“Barter” reads a simple sign on Angelica Monasterios’s stall in Cupira, a town on the main road east from Caracas. Her niece painted the sign for her in early February, after spiralling inflation and vanishing reserves of hard cash made it hard to do business.
“We accept dollars and euros as well,” she said with a grin, sitting beside rows of handmade yucca wafers, the town’s speciality, balls of pure cacao farmed nearby and hand-carved toys.
Venezuela has the world’s largest oil reserves, and was once one of the wealthiest countries in Latin America, but its economy has been ravaged by years of runaway inflation. The devastating blackout that struck last week has pushed it to the verge of collapse.
Venezuela officially entered hyperinflation at the end of 2016, and has now endured one of the longest runs of warp-speed price rises in the world, according to Steve Hanke, a professor of applied economics at Johns Hopkins University and one of the world’s leading experts on the phenomenon.
Hanke has logged 58 historical episodes of hyperinflation around the world, and says Venezuela’s is the fourth longest, though nearer the median for rate of price rises. That does not mean an end is in sight. The longest episode Hanke has recorded, in Nicaragua about three decades ago, lasted nearly five years.
The cliched image of hyperinflation is of people rushing to the shops with cash in wheelbarrows. In Venezuela, however, while the value of money crashes, so does the ability to get your hands on it.
Bolívar banknotes are increasingly scarce, probably because cash itself is one of the many things Venezuela is struggling to pay for. The government’s mint no longer works, so it gets banknotes from abroad, and manufacturers expect to be paid in something other than the fast-devaluing notes they produce.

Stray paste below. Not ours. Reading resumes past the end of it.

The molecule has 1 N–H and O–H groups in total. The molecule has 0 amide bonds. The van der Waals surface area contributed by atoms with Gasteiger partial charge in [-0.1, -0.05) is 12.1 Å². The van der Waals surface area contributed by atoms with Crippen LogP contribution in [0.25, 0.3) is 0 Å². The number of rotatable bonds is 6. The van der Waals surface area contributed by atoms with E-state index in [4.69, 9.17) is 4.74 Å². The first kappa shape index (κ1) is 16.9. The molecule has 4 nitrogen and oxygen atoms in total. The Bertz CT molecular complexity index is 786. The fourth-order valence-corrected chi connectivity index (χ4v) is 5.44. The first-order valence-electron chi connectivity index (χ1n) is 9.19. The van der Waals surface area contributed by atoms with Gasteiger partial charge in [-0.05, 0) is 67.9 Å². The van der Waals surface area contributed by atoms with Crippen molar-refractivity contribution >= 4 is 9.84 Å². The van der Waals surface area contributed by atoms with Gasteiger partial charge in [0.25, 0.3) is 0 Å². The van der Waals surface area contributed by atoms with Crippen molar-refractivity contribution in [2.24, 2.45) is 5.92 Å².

There are a few things in Venezuela for which cash is indispensable, such as bus fares and supplies in very remote areas, but for almost everything else people have found a workaround.
Venezuelans are using barter, dollars and – when the power supply allows – online transfers, debit cards and even cryptocurrencies to scrape together what they need to survive. They can sometimes go for weeks without touching banknotes.
Before the power cut, most people in urban areas relied on online transfers and debit cards to make payments, leaving anyone without a card or internet banking dangerously vulnerable.
Gindel Delgado spent two months excluded from the system, spending all his spare time on Kafkaesque efforts to be able to use money again. He needed a new bank card to access his account, but a shortage of plastic meant his bank refused to issue one.
His salary was paid into his father’s bank account, and the pair sat down every evening to make a list of online transfers to people he owed money to.
“I gave up until I had a week off work,” Delgado said of his long quest to get a new card. He spent that week trekking from branch to branch to find someone who could finally issue him a new card.